Recent Blog Posts

bpl postcard
The Value of Open Public Records
Records and Repositories
Rate this blog entry:
0
10849762 815727755140585 6825543623968073505 n
MGC's NERGC Panel on Open Records: Citizens Can Make a Difference
General Legislation
Rate this blog entry:
0
b2ap3_thumbnail_3560856061_20a83080d0_z.jpg
How many deaths before the SSDI gets updated again?
Legislation Federal
Rate this blog entry:

MGC Blog Tag Cloud

Rep. Michael Capuano (MA) Sharon Sergeant SSA Records Access Henning Jacobson outreach Social Security Administration Harold Henderson Thomas MacEntee Ethnicity Jan Alpert DMF Melinde Byrne funding Kenneth Ryesky Rep. Sam Johnson (TX) Massachusetts APG Roundtable ISJGS Jan Meisels Allen New Jersey IGS Public Records State Library civil records War of 1812 Advocacy SSDI FamilySearch HR6205 Sponsors Tennessee NAPHSIS access Arkansas HR3475 Ancestry NERGC Legal Genealogist MGC sysoon Bruce Cohen Jacobson v Massachusetts Donna Holt Siemiatoski FGS HR 295 Society Showcase records access Richard Nugent Federal New Hampshire Vital Records public access FGS Conference Programs Pennsylvania IAJGS Advocacy Annual Meeting NEHGS Lou Szucs DMF; SSDI; Tax Fraud; legislation Senate APG budget cuts Elections threats to access land records Linda McCleary humane Mary Ellen Grogran Alfred DeMaria Virginia Annual Meeting and Seminar diagnosis Fred Moss New Hampshire records access Michael J. Astrue State House seminar 2014 Seminar mail forwarding Georgia Public Records archives S3432 2012 Seminar FOIA Open Access family medical history Kate Auspitz inheritable disease Teresa Scott fraud Oklahoma IAJGS Civil Records NGS Helen Shaw SSA award Annual Seminar SSDI NFOIC volunteers introduction S-1534 closures David Rencher Transparency Billie Fogarty Legislative Stan Nyberg communication Massachusetts threats to access Instruction open access DMF Education HR295 RPAC medical pedigree Georgia State legislation volunteerism Barbara Mathews family traits Arkansas Annual Seminar RPAC Speakers medical profile Virginia Access 2012 Registration Georgia Archives Rhode Island Genealogy online registration Tax Fraud Richard McCoy blog Alvie Davidson Congress Judy Russell Presenters records access Congress smallpox Identity Theft health history Rep. Richard Nugent (FL) Free Health pedigree legislators HR3475 identity fraud Presidential Citation legislation Records Access budget DPH Death Master File Randy Seaver State archives Delaware Jan Meisels Allen S1534 legislation legislation FGS Newsletter IRS TIGTA audit Tennessee pensions Lame Duck Vendors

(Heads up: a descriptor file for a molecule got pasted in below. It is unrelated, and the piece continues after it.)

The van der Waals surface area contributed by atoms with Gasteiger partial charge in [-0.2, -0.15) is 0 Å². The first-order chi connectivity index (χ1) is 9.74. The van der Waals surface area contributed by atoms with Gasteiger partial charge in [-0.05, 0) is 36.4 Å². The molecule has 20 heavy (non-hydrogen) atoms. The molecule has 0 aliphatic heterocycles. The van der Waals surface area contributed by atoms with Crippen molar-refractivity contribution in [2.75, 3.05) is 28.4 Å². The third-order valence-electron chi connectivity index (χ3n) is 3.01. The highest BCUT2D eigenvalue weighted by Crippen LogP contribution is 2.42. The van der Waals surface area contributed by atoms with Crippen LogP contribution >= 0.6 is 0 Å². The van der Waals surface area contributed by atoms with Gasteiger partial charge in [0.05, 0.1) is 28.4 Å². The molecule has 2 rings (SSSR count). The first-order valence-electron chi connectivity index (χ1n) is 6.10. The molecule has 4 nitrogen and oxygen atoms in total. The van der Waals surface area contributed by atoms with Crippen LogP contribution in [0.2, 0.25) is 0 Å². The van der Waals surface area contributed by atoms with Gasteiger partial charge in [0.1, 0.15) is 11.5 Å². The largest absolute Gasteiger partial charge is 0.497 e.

SUPPORT MGC Today!

(Online donations available
after website update in 2016.)
 
MGC has been recognized as tax-exempt under Internal Revenue Code 501(c)(3). Gifts of support are fully tax-deductible and donors will receive a written acknowledgement for tax purposes.

MGC Sentinel logo MGC Sentinel Logo

MGC Sentinel

Keeping Watch Over Massachusetts Public Records

  • Home
    Home This is where you can find all the blog posts throughout the site.
  • Categories
    Categories Displays a list of categories from this blog.
  • Tags
    Tags Displays a list of tags that have been used in the blog.
  • Bloggers
    Bloggers Search for your favorite blogger from this site.
  • Team Blogs
    Team Blogs Find your favorite team blogs here.
  • Login
    Login Login form

New Legislation Would Close the SSDI for 2 Years

Posted by on in Legislation Federal
  • Font size: Larger Smaller
  • Hits: 109534
  • 4 Comments
  • Subscribe to this entry
  • Print

dog-days-of-summer

Blog Posting from Sharon Sergeant, member of the Civil Records Committee:

It might be the dog days of summer, and the last few months of the current two-year Congressional session, but we are still seeing new legislation being introduced. The latest, sponsored by Rep. Richard Nugent of Florida, condenses previous bills that included closure of the Social Security Death Index (Death Master File or DMF) into a new bill, H.R. 6205. It was introduced on July 26th and referred to the House Committee on Ways and Means. The full text of the new bill can be found at http://www.gpo.gov/fdsys/pkg/BILLS-112hr6205ih/pdf/BILLS-112hr6205ih.pdf or http://tinyurl.com/8uq9kos  The head of the Senate committee dealing with this issue also filed a new bill, S. 3432, which you can read at http://www.treasury.gov/tigta/auditreports/2012reports/201242080fr.html